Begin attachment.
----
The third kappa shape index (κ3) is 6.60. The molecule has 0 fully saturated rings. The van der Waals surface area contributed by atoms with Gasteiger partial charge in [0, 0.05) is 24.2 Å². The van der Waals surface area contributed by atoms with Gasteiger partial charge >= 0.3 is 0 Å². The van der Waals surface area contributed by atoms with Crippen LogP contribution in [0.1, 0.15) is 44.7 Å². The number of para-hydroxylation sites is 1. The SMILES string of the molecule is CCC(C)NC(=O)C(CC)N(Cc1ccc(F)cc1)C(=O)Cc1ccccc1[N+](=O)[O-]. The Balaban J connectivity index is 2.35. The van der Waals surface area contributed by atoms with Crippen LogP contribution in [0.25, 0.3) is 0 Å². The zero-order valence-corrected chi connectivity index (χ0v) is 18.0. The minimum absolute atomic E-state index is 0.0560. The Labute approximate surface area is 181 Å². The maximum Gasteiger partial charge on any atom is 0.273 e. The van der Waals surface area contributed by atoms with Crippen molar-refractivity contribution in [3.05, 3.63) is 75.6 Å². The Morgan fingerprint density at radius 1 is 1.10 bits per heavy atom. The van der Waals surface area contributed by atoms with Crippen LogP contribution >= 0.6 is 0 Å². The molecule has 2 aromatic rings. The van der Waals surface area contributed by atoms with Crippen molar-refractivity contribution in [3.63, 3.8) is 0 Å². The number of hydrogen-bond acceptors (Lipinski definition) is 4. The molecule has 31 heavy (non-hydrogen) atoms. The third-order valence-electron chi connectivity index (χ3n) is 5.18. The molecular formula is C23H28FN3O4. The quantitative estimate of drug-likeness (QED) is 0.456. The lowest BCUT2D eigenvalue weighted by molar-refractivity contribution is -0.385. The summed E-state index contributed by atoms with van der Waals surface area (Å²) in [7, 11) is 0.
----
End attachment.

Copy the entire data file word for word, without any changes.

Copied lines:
The third kappa shape index (κ3) is 6.60. The molecule has 0 fully saturated rings. The van der Waals surface area contributed by atoms with Gasteiger partial charge in [0, 0.05) is 24.2 Å². The van der Waals surface area contributed by atoms with Gasteiger partial charge >= 0.3 is 0 Å². The van der Waals surface area contributed by atoms with Crippen LogP contribution in [0.1, 0.15) is 44.7 Å². The number of para-hydroxylation sites is 1. The SMILES string of the molecule is CCC(C)NC(=O)C(CC)N(Cc1ccc(F)cc1)C(=O)Cc1ccccc1[N+](=O)[O-]. The Balaban J connectivity index is 2.35. The van der Waals surface area contributed by atoms with Crippen LogP contribution in [0.25, 0.3) is 0 Å². The zero-order valence-corrected chi connectivity index (χ0v) is 18.0. The minimum absolute atomic E-state index is 0.0560. The Labute approximate surface area is 181 Å². The maximum Gasteiger partial charge on any atom is 0.273 e. The van der Waals surface area contributed by atoms with Crippen molar-refractivity contribution in [3.05, 3.63) is 75.6 Å². The Morgan fingerprint density at radius 1 is 1.10 bits per heavy atom. The van der Waals surface area contributed by atoms with Crippen LogP contribution >= 0.6 is 0 Å². The molecule has 2 aromatic rings. The van der Waals surface area contributed by atoms with Crippen molar-refractivity contribution in [3.63, 3.8) is 0 Å². The number of hydrogen-bond acceptors (Lipinski definition) is 4. The molecule has 31 heavy (non-hydrogen) atoms. The third-order valence-electron chi connectivity index (χ3n) is 5.18. The molecular formula is C23H28FN3O4. The quantitative estimate of drug-likeness (QED) is 0.456. The lowest BCUT2D eigenvalue weighted by molar-refractivity contribution is -0.385. The summed E-state index contributed by atoms with van der Waals surface area (Å²) in [7, 11) is 0.